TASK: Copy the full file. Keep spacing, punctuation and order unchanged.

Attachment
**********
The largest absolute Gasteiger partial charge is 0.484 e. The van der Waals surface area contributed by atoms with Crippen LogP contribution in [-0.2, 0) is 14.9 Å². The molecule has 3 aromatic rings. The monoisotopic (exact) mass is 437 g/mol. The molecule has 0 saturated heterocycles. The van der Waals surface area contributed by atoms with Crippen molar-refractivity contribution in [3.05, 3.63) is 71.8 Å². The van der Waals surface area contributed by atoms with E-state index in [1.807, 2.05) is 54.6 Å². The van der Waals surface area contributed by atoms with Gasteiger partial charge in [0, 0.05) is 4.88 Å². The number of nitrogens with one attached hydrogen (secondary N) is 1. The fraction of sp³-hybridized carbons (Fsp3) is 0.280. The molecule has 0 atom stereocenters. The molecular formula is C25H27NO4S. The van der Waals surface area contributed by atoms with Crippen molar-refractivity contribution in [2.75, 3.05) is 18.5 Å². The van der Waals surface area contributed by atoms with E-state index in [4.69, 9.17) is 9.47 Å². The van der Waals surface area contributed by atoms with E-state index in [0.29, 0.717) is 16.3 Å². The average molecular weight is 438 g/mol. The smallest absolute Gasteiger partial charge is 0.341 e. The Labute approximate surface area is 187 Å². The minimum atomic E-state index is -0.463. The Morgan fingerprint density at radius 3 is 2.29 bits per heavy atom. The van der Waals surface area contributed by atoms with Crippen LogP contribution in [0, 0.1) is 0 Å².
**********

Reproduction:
The largest absolute Gasteiger partial charge is 0.484 e. The van der Waals surface area contributed by atoms with Crippen LogP contribution in [-0.2, 0) is 14.9 Å². The molecule has 3 aromatic rings. The monoisotopic (exact) mass is 437 g/mol. The molecule has 0 saturated heterocycles. The van der Waals surface area contributed by atoms with Crippen molar-refractivity contribution in [3.05, 3.63) is 71.8 Å². The van der Waals surface area contributed by atoms with E-state index in [1.807, 2.05) is 54.6 Å². The van der Waals surface area contributed by atoms with Gasteiger partial charge in [0, 0.05) is 4.88 Å². The number of nitrogens with one attached hydrogen (secondary N) is 1. The fraction of sp³-hybridized carbons (Fsp3) is 0.280. The molecule has 0 atom stereocenters. The molecular formula is C25H27NO4S. The van der Waals surface area contributed by atoms with Crippen molar-refractivity contribution in [2.75, 3.05) is 18.5 Å². The van der Waals surface area contributed by atoms with E-state index in [4.69, 9.17) is 9.47 Å². The van der Waals surface area contributed by atoms with E-state index in [0.29, 0.717) is 16.3 Å². The average molecular weight is 438 g/mol. The smallest absolute Gasteiger partial charge is 0.341 e. The Labute approximate surface area is 187 Å². The minimum atomic E-state index is -0.463. The Morgan fingerprint density at radius 3 is 2.29 bits per heavy atom. The van der Waals surface area contributed by atoms with Crippen LogP contribution in [0, 0.1) is 0 Å².